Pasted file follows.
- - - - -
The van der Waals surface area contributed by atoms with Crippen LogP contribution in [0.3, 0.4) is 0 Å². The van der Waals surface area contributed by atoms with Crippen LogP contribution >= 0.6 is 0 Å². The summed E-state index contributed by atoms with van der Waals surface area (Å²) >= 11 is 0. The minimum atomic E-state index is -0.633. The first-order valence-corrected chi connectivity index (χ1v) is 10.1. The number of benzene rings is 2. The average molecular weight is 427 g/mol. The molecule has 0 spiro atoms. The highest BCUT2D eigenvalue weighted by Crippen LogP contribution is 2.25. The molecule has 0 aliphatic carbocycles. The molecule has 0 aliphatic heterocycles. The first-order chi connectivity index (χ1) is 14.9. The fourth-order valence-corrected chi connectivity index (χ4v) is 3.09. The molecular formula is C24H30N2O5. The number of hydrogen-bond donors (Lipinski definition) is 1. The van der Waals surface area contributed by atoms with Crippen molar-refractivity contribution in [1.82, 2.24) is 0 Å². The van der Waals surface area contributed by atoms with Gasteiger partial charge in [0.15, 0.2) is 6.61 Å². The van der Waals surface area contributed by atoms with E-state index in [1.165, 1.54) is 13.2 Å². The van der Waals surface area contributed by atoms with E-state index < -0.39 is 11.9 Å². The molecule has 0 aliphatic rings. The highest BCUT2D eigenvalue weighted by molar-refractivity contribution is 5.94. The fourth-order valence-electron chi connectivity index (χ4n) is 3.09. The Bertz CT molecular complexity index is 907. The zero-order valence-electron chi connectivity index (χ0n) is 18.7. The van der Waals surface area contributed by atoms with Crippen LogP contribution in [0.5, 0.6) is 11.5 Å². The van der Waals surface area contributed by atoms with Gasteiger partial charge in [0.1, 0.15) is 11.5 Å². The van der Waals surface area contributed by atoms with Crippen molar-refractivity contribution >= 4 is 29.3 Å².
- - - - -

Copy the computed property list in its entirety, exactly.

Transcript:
The van der Waals surface area contributed by atoms with Crippen LogP contribution in [0.3, 0.4) is 0 Å². The van der Waals surface area contributed by atoms with Crippen LogP contribution >= 0.6 is 0 Å². The summed E-state index contributed by atoms with van der Waals surface area (Å²) >= 11 is 0. The minimum atomic E-state index is -0.633. The first-order valence-corrected chi connectivity index (χ1v) is 10.1. The number of benzene rings is 2. The average molecular weight is 427 g/mol. The molecule has 0 spiro atoms. The highest BCUT2D eigenvalue weighted by Crippen LogP contribution is 2.25. The molecule has 0 aliphatic carbocycles. The molecule has 0 aliphatic heterocycles. The first-order chi connectivity index (χ1) is 14.9. The fourth-order valence-corrected chi connectivity index (χ4v) is 3.09. The molecular formula is C24H30N2O5. The number of hydrogen-bond donors (Lipinski definition) is 1. The van der Waals surface area contributed by atoms with Crippen molar-refractivity contribution in [1.82, 2.24) is 0 Å². The van der Waals surface area contributed by atoms with Gasteiger partial charge in [0.15, 0.2) is 6.61 Å². The van der Waals surface area contributed by atoms with E-state index in [1.165, 1.54) is 13.2 Å². The van der Waals surface area contributed by atoms with E-state index < -0.39 is 11.9 Å². The molecule has 0 aliphatic rings. The highest BCUT2D eigenvalue weighted by molar-refractivity contribution is 5.94. The fourth-order valence-electron chi connectivity index (χ4n) is 3.09. The Bertz CT molecular complexity index is 907. The zero-order valence-electron chi connectivity index (χ0n) is 18.7. The van der Waals surface area contributed by atoms with Crippen LogP contribution in [0.5, 0.6) is 11.5 Å². The van der Waals surface area contributed by atoms with Gasteiger partial charge in [0.1, 0.15) is 11.5 Å². The van der Waals surface area contributed by atoms with Crippen molar-refractivity contribution >= 4 is 29.3 Å².